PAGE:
It is for this objective for which the believers have been directed to establish their collective system in a manner in which all rights and obligations can be fulfilled in an appropriate way, and all judgements between people should be passed with justice. According to the Qur’ān:

“God commands you to hand back trusts to their rightful owners and to always pass judgement upon men with fairness. Verily this is from God an excellent admonition. For God is He who hears and sees all things.” (4:58)

The System of Government

The system of government of an Islamic State is based upon the Qur’ānic verse:

“Their affairs of state are run by their mutual consultation.” (42:38)

The extensive meaning this short verse encompasses and the guidance obtained from it about the political set up envisaged by Islam need a detailed discussion which follows.

Diversity in the Word Amr

The word amr has many meanings in Arabic. Someone who has an appreciation for a language knows that for all such words the correct meaning is determined by the context in which they are used. Before we ascertain its appropriate meaning in the above verse we will examine its various connotations in Arabic.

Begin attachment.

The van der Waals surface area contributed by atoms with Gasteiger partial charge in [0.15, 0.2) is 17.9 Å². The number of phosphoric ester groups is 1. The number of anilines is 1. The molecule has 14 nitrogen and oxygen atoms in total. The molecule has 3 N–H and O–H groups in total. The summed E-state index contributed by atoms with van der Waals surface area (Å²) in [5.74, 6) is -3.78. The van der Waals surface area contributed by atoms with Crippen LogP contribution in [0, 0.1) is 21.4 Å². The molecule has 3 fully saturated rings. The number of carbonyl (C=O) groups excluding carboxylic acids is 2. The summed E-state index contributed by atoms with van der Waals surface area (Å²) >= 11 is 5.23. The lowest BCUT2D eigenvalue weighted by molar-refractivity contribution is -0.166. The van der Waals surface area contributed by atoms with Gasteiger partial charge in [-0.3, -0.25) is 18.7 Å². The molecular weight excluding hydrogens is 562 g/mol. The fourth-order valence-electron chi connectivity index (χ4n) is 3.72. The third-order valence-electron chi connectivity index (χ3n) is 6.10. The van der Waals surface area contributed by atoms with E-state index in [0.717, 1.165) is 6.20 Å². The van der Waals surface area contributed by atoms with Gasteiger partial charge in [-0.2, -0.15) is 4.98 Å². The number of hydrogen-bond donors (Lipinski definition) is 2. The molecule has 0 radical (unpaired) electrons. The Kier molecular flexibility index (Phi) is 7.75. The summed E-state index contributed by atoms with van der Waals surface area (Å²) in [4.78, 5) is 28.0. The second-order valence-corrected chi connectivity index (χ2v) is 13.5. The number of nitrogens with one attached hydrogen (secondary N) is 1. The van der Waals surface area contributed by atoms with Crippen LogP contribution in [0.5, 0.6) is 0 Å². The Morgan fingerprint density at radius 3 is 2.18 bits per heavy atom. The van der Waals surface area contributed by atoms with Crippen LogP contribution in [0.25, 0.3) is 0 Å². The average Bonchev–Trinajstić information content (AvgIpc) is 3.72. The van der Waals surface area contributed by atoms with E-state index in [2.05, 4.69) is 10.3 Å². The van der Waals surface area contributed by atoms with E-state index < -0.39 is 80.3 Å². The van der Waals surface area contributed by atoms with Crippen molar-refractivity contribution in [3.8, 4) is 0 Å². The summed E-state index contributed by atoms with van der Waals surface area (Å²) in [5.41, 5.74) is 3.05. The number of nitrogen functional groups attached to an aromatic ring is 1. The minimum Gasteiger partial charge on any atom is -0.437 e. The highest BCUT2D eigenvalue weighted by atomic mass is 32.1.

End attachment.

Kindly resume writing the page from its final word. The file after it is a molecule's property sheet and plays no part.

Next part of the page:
In Yazeed Bin Al-Jaham Al-Halaali’s following couplet it means ‘to urge’ or ‘to advise’:

Laqad ‘amarat bilbukhli ‘ummu mohammadee
Fa qultu laha: huththee ‘alal bukhli ‘ahmadaa 

(“Ummi-Mohammad urged me to be stingy, so I said to her: if you must urge someone to be stingy then let it be your son.”)

Amar-Bin-Dhubai’ah-Al-Raqqaashee uses it in exactly the same way we use ‘matters’ for our general affairs of life:

‘alaa liyaqul man shaa’a ‘innamaa
Yulaamul fata feemastataa’a minal ‘amree

(“Let anyone say what he likes, for a young man can only be reproached in matters which are under his control.”)

In Abu-Sakhar-Al-Huzalee’s following couplet it denotes ‘commandments and authority’:

‘amaa wallazee ‘abkaa wa adh haka wallazee
‘amaata wa ‘ahyaa wallazi amruhul ‘amroo